And he said to Jesus, Lord, remember me when you come into your kingdom.
The last hours of Jesus were spent almost in silence. Teaching is at an end. His prophetic office is fulfilled. His priestly work has begun. The time has come to endure. But in the few words which He did utter He seemed to be all Saviour — never before so affectingly and impressively Saviour.
I. THERE IS A CRUCIFIED MALEFACTOR. Could Jesus interest Himself in such an one? Is he not beneath His notice? Ah! the Saviour can only know man as man. It is our nature as men, with all its mysterious, dread, and ineffable possibilities, that Jesus came to redeem. A dying malefactor contrite, is nearer to Jesus than a living king impenitent and estranged from God.
II. THE LORD IS VERY GRACIOUS. He did not breathe a word about that past guilty life. You and I would probably have recalled to the malefactor his terrible career, and would have felt it our duty to impress upon him a due sense of that evil state. A Saviour could not do that. Well, the Lord knew that no one ever turns to God whose heart is not already bruised and broken. When poor souls go to the Lord, it is not smiting which they need, but healing. Jesus blotted out the dreadful past, and unrolled the vision of the future. Our Lord seemed to say, "Yes, I will remember thee, but thy 'sins and thine iniquities will I remember no more.'"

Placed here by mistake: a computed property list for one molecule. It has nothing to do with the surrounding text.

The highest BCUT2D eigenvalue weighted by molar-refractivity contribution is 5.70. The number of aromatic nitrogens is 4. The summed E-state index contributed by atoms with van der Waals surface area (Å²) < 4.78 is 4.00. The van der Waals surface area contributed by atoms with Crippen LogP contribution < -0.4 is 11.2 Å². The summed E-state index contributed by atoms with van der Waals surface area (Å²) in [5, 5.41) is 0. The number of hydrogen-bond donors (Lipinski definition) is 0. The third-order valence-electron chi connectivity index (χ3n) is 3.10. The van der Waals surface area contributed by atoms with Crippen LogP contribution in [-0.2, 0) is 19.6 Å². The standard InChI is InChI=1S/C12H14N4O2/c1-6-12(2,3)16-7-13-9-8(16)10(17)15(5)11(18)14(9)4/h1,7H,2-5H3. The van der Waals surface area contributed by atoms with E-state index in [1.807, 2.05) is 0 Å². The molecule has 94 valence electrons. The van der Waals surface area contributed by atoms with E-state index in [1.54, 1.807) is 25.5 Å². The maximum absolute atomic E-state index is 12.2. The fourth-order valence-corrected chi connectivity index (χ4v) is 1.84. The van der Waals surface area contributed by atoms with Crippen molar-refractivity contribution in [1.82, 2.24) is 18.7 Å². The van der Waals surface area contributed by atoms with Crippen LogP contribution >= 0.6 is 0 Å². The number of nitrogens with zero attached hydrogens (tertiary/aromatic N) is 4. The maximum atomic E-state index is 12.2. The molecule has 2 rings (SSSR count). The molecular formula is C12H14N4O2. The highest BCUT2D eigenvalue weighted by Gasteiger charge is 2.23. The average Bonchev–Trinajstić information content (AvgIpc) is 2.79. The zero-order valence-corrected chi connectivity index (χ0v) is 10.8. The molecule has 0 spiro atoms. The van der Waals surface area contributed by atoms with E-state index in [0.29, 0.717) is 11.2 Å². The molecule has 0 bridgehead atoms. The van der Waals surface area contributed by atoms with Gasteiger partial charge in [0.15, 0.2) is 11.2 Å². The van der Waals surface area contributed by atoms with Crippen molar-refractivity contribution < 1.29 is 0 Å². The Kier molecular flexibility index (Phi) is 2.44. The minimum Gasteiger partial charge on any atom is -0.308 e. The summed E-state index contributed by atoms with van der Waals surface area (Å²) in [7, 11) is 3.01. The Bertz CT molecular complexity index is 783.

III. HOW ANXIOUS OUR BLESSED SAVIOUR WAS TO ASSURE THE PENITENT OF THE MERCY WHICH HE COVETED! "Verily I say unto thee." It was only in moods of special intensity and on occasions peculiarly solemn that our Lord resorted to the asseveration. Verily I say unto thee. How the all-pitying Saviour shone forth in this emphatic expression!
IV. THE GREAT REDEEMER WAS ABSORBED TO THE LAST MOMENT IN THE WELFARE OF OTHERS.
V. IT WAS RIGHT TO PRAY TO THE LORD JESUS.
Parallel VersesKJV: And he said unto Jesus, Lord, remember me when thou comest into thy kingdom.